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1. Introduction

In this tutorial, we’ll learn about Composite Primary Keys and the corresponding annotations in JPA.

2. Composite Primary Keys

A composite primary key – also called a composite key – is a combination of two or more columns to form a primary key for a table.

In JPA, we have two options to define the composite keys: The @IdClass and @EmbeddedId annotations.

In order to define the composite primary keys, we should follow some rules:

  • The composite primary key class must be public
  • It must have a no-arg constructor
  • It must define equals() and hashCode() methods
  • It must be Serializable

3. The IdClass Annotation

Let’s say we have a table called Account and it has two columns – accountNumber, accountType – that form the composite key. Now we have to map it in JPA.

As per the JPA specification, let’s create an AccountId class with these primary key fields:

public class AccountId implements Serializable {
    private String accountNumber;

    private String accountType;

    // default constructor

    public AccountId(String accountNumber, String accountType) {
        this.accountNumber = accountNumber;
        this.accountType = accountType;
    }

    // equals() and hashCode()
}

Next, let’s associate the AccountId class with the entity Account.

In order to do that, we need to annotate the entity with the @IdClass annotation. We must also declare the fields from the AccountId class in the entity Account and annotate them with @Id:

@Entity
@IdClass(AccountId.class)
public class Account {
    @Id
    private String accountNumber;

    @Id
    private String accountType;

    // other fields, getters and setters
}

4. The EmbeddedId Annotation

@EmbeddedId is an alternative to the @IdClass annotation.

Let’s consider another example where we have to persist some information of a Book with title and language as the primary key fields.

In this case, the primary key class, BookId, must be annotated with @Embeddable:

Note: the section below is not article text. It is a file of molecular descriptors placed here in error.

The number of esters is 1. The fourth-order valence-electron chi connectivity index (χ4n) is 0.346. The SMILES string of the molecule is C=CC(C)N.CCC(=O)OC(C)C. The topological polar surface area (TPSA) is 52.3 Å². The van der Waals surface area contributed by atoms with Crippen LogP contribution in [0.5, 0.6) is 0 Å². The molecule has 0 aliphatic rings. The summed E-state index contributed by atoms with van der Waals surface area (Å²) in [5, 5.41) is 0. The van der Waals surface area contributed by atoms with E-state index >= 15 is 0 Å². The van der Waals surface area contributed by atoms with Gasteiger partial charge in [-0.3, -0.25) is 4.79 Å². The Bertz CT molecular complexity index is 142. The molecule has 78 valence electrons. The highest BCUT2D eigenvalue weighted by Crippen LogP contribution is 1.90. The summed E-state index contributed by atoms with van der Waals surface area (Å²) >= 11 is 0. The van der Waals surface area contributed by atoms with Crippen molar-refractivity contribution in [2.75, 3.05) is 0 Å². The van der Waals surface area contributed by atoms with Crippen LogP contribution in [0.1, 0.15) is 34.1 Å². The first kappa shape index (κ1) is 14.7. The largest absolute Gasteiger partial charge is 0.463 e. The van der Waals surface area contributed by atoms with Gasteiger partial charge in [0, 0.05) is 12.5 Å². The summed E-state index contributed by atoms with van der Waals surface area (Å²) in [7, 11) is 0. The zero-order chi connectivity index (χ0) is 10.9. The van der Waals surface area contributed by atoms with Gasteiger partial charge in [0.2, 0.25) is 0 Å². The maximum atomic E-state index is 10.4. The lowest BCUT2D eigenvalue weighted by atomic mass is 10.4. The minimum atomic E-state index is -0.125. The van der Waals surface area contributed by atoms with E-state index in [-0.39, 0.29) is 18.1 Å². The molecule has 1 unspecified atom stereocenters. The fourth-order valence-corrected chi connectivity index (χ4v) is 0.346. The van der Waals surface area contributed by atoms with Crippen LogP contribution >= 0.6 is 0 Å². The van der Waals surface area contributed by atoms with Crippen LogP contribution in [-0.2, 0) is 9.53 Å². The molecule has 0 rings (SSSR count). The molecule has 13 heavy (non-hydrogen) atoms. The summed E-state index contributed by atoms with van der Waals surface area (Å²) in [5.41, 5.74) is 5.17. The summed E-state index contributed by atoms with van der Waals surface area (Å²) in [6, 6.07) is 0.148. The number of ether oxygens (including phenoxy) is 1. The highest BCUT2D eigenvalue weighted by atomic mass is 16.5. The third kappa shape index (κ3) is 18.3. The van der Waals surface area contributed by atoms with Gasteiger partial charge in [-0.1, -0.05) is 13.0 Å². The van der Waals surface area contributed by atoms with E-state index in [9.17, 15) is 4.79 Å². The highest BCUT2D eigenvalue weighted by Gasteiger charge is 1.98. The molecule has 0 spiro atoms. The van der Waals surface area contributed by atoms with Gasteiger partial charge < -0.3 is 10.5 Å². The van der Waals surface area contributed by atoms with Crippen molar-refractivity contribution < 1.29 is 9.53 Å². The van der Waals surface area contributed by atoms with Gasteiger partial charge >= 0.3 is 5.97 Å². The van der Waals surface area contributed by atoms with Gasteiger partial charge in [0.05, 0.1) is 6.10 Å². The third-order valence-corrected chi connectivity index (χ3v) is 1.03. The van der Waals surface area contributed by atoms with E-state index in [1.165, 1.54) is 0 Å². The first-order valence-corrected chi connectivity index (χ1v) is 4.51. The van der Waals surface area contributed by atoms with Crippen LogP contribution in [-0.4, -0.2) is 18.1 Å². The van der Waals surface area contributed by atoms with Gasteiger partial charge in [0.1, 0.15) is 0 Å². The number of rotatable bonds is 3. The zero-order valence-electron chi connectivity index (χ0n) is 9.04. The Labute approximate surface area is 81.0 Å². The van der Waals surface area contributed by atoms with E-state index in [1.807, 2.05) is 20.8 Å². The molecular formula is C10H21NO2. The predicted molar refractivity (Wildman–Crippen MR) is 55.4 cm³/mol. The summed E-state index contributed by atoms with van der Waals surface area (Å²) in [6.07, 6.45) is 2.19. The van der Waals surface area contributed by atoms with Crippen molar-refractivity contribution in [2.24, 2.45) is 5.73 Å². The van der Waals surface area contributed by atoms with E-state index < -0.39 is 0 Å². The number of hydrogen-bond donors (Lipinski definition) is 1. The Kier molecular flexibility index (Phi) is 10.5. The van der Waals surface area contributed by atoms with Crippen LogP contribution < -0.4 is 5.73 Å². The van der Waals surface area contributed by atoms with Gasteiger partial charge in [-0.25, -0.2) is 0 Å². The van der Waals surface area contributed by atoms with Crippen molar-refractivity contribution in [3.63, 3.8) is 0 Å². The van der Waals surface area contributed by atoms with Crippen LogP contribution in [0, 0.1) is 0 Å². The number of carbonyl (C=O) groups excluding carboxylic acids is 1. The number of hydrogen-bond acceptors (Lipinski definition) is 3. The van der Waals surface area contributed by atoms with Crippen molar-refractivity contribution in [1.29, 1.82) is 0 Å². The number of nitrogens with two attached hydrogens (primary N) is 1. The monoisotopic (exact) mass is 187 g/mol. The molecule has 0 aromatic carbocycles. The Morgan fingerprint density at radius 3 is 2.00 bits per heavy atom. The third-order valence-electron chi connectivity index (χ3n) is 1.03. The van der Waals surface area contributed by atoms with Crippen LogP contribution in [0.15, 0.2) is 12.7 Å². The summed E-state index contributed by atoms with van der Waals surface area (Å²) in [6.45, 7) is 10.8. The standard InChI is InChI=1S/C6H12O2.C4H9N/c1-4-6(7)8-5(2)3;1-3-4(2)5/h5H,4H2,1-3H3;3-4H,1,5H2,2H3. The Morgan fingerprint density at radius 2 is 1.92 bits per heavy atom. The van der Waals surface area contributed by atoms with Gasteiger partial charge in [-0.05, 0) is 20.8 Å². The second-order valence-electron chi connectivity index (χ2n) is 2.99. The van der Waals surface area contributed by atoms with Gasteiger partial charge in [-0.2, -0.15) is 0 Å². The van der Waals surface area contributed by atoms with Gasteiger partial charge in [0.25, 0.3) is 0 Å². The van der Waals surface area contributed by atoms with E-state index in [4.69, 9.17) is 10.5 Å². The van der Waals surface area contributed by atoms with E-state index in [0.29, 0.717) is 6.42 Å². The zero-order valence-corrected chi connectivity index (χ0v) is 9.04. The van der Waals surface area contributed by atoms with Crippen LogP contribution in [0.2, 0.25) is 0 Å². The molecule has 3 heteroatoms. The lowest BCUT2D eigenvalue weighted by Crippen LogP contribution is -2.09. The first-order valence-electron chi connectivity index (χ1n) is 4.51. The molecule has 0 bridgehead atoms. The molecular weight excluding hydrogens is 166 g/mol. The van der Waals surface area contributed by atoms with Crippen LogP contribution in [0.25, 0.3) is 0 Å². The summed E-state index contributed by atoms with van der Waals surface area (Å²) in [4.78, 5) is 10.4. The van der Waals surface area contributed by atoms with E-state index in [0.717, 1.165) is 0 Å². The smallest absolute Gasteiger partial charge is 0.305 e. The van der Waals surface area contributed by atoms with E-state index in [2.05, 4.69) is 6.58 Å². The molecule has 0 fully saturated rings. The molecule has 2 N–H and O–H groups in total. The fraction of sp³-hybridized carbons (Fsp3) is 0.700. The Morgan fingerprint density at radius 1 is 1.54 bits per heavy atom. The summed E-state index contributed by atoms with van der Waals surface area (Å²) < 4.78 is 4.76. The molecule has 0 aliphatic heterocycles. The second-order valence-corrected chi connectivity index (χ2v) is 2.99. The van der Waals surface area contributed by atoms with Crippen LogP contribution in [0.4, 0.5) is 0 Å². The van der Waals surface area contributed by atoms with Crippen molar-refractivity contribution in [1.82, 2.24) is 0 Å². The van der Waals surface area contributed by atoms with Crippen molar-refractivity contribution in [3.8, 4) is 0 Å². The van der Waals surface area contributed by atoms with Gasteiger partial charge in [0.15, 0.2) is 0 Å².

@Embeddable
public class BookId implements Serializable {
    private String title;
    private String language;

    // default constructor

    public BookId(String title, String language) {
        this.title = title;
        this.language = language;
    }

    // getters, equals() and hashCode() methods
}

Then, we need to embed this class in the Book entity using @EmbeddedId:

@Entity
public class Book {
    @EmbeddedId
    private BookId bookId;

    // constructors, other fields, getters and setters
}

5. @IdClass vs @EmbeddedId

As we just saw, the difference on the surface between these two is that with @IdClass, we had to specify the columns twice – once in AccountId and again in Account. But, with @EmbeddedId we didn’t.

There are some other tradeoffs, though.

For example, these different structures affect the JPQL queries that we write.

For example, with @IdClass, the query is a bit simpler:

SELECT account.accountNumber FROM Account account

With @EmbeddedId, we have to do one extra traversal:

SELECT book.bookId.title FROM Book book

Also, @IdClass can be quite useful in places where we are using a composite key class that we can’t modify.

Finally, if we’re going to access parts of the composite key individually, we can make use of @IdClass, but in places where we frequently use the complete identifier as an object, @EmbeddedId is preferred.

6. Conclusion

In this quick article, we explore composite primary keys in JPA.

As always, the complete code for this article can be found over on Github.

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I just announced the new Learn Spring course, focused on the fundamentals of Spring 5 and Spring Boot 2:

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